"You leave us alone; we'll leave you alone."
When Elaine Mercado and her first husband bought their home in Brooklyn, New York, in 1982, they had no idea that they and their two young daughters were about to embark on a thirteen-year nightmare.
Within a few days of moving in, Elaine and her older daughter began to experience the sensation of being watched. Then came scratching noises and weird smells, followed by voices whispering, maniacal laughter, shadowy figures scurrying along baseboards, and small balls of light bouncing along the ceilings.
From the beginning of the haunting, "suffocating dreams" were experienced by everyone except the younger daughter. These eventually accelerated to physical aggression directed at Elaine and both the girls.
Grave's End is the true story of how one family tried to cope with living in a haunted house. It also describes how, with the help of parapsychologist Dr. Hans Holzer and medium Marisa Anderson, the family discovered the tragic and heartbreaking secrets buried in the house at Grave's End. In the following excerpt, Elaine Mercado describes the "suffocating dreams."
Don't Fall Asleep
During this period, I began having sleeping problems, experiencing what I termed "suffocating dreams." I would go to sleep, not especially bothered by anything, and I would awaken moments later, paralyzed in my bed. I was aware of the phenomenon called "sleep paralysis," and I had experienced this from time to time in my life. It's a sort of wake/dream state where someone feels momentarily unable to move. It is quite a common experience. It is also referred to as a night terror. This sensation, however, was very different.
I would fully awaken, already in a paralyzed state, frightened beyond all reason. Fully awake, fully conscious. There was no fuzziness in my thinking, no debate about whether or not I was dreaming. I was not dreaming. I would try to move, but to no avail. I couldn't turn. I could barely breathe. I couldn't speak. There was a pressure on my chest—an all-encompassing, revolting pressure—that would eventually spread over my whole body. It would press me into the bed to the point that I could feel, and see, the mattress indenting. I was terrified and confused.
Along with this immobilization would come the feeling that there was a presence in the room with me—someone or something doing this to me. I also had the sense that I was supposed to know something that I, in fact, did not know. I would try to extricate myself from the pressure, struggling as hard as I could, but it was never hard enough.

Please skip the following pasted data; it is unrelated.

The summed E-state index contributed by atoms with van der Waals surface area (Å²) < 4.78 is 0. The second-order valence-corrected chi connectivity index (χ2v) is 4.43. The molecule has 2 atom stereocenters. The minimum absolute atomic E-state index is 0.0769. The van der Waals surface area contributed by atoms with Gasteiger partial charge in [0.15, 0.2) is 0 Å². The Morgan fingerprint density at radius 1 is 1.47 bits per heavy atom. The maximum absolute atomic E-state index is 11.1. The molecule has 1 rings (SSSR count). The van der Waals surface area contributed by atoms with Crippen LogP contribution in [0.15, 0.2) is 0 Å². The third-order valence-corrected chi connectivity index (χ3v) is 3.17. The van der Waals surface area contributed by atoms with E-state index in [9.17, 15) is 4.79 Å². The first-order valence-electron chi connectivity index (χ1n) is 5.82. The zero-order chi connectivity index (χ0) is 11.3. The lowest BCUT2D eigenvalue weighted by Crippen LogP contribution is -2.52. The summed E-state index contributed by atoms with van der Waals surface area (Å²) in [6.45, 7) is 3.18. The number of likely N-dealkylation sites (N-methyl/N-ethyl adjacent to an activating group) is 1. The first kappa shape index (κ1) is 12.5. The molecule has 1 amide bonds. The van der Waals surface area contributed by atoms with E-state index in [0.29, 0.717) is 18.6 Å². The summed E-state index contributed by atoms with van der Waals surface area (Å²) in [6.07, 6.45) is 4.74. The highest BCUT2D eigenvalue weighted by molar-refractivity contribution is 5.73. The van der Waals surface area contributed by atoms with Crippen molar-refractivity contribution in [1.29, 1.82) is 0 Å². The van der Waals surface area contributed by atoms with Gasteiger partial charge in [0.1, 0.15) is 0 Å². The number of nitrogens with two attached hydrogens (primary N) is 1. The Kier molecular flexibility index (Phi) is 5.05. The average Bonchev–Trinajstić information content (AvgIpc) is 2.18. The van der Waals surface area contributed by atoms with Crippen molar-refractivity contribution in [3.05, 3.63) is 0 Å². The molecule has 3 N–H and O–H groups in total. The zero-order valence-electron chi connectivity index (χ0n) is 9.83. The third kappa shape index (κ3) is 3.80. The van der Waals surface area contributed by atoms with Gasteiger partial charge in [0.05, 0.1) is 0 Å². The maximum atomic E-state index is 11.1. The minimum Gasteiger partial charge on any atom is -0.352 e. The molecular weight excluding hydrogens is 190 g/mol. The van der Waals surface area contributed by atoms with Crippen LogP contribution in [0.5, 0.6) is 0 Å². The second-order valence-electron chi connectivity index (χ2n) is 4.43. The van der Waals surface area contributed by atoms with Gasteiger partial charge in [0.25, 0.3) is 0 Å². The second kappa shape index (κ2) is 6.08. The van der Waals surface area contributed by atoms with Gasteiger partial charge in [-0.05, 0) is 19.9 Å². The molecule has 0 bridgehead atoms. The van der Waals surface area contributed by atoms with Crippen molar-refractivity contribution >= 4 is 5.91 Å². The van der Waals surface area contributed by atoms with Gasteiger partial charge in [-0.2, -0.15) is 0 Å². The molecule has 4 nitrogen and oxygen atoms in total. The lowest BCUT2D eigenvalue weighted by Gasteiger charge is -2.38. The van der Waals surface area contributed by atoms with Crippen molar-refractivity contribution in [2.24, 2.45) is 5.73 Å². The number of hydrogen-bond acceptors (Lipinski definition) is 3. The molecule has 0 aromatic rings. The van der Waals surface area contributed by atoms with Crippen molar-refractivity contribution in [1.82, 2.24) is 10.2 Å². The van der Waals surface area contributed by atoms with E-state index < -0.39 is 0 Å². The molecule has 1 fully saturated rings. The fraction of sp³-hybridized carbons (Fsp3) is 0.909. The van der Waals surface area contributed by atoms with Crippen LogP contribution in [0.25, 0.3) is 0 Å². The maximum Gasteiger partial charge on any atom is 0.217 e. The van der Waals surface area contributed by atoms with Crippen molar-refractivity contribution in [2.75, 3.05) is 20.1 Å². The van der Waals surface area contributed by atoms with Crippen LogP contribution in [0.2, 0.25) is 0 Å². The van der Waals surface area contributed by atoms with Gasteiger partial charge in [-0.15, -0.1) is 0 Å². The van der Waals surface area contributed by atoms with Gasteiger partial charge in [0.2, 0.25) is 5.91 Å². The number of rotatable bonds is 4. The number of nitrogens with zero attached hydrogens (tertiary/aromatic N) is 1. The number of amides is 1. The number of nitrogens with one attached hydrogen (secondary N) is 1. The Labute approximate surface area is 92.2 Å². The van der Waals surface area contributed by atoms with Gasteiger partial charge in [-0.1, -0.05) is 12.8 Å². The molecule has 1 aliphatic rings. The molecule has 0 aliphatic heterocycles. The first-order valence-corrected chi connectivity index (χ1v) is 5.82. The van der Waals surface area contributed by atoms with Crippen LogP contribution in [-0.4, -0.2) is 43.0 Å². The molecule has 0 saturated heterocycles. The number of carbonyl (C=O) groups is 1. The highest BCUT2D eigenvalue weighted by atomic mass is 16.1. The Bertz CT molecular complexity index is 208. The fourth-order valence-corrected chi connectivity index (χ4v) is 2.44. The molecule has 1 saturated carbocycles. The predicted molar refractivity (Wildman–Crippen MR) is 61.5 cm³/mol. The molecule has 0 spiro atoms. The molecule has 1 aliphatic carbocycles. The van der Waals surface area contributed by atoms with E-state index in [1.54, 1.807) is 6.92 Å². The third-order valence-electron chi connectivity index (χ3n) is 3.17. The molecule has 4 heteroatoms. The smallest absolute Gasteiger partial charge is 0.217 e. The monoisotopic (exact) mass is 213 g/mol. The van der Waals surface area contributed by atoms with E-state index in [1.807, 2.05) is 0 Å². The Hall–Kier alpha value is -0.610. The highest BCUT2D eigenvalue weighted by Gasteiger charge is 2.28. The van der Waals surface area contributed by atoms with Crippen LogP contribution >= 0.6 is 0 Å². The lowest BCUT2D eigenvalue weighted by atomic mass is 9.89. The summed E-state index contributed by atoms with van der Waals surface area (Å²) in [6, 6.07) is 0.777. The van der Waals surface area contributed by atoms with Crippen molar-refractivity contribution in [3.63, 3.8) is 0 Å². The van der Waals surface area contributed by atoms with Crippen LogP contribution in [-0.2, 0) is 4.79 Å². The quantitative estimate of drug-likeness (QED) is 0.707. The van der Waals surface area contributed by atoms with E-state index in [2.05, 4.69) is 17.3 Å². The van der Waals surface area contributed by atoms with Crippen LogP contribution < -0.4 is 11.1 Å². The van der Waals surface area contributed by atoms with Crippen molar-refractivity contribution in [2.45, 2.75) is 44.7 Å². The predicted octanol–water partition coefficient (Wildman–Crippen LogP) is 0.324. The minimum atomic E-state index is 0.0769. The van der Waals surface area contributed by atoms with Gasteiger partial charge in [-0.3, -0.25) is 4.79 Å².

It would take as long as it would take. I could never seem to have any control over the length of time these suffocating dreams lasted. Sometimes they were very brief, perhaps lasting a few seconds or longer. Other times, minutes that felt like hours would go by.
The worst part of this experience was that sometimes the pressure was accompanied by invisible strokes directed toward my breasts or inner thighs. This would scare me so much that I would feel a scream well up inside my throat, only to be squelched by the paralyzing pressure.
All I could do was wait for it to be over. It invariably left me feeling drained, violated, and dazed. Many times I contemplated the thought that I must be losing my mind. I told no one. I didn't know how to explain what was happening.
These suffocating dreams occurred three or four nights a week, and then, for no apparent reason, would disappear for months at a time. Just when I was sure there was something intolerably strange going on, I would get relief and start to rationalize these occurrences as nothing more than nightmares. But I knew there was something more to this, I just didn't know what it could be.
Whenever I had experienced sleep paralysis before, it never had the connotation of such fear, such terror. I would simply, at some point during the night, wake up in a paralyzed state for a few moments and then be OK. There were no sensations of being touched or having difficulty breathing. No feelings of being pushed into my bed. No sensations of horror. No comparison whatsoever to what I was experiencing during one of these episodes.